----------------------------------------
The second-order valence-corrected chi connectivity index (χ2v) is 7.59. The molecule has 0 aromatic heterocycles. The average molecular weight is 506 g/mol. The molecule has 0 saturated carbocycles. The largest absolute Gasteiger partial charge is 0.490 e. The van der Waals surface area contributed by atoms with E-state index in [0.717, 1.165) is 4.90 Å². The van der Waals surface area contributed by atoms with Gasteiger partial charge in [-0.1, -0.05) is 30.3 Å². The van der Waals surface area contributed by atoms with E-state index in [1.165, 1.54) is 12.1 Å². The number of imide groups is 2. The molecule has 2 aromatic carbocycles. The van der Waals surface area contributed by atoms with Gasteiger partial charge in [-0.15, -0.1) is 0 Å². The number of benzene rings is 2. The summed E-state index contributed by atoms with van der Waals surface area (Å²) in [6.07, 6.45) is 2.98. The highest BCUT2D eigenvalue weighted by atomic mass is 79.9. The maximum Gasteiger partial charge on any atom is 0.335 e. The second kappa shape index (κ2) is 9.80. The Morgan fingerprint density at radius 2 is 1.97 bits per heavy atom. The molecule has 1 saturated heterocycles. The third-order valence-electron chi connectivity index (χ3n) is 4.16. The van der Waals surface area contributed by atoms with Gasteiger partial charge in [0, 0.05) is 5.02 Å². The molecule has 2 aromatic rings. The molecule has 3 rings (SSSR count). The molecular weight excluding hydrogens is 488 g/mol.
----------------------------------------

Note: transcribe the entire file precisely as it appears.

The second-order valence-corrected chi connectivity index (χ2v) is 7.59. The molecule has 0 aromatic heterocycles. The average molecular weight is 506 g/mol. The molecule has 0 saturated carbocycles. The largest absolute Gasteiger partial charge is 0.490 e. The van der Waals surface area contributed by atoms with E-state index in [0.717, 1.165) is 4.90 Å². The van der Waals surface area contributed by atoms with Gasteiger partial charge in [-0.1, -0.05) is 30.3 Å². The van der Waals surface area contributed by atoms with E-state index in [1.165, 1.54) is 12.1 Å². The number of imide groups is 2. The molecule has 2 aromatic carbocycles. The van der Waals surface area contributed by atoms with Gasteiger partial charge in [-0.15, -0.1) is 0 Å². The number of benzene rings is 2. The summed E-state index contributed by atoms with van der Waals surface area (Å²) in [6.07, 6.45) is 2.98. The highest BCUT2D eigenvalue weighted by atomic mass is 79.9. The maximum Gasteiger partial charge on any atom is 0.335 e. The second kappa shape index (κ2) is 9.80. The Morgan fingerprint density at radius 2 is 1.97 bits per heavy atom. The molecule has 1 saturated heterocycles. The third-order valence-electron chi connectivity index (χ3n) is 4.16. The van der Waals surface area contributed by atoms with Gasteiger partial charge in [0, 0.05) is 5.02 Å². The molecule has 2 aromatic rings. The molecule has 3 rings (SSSR count). The molecular weight excluding hydrogens is 488 g/mol.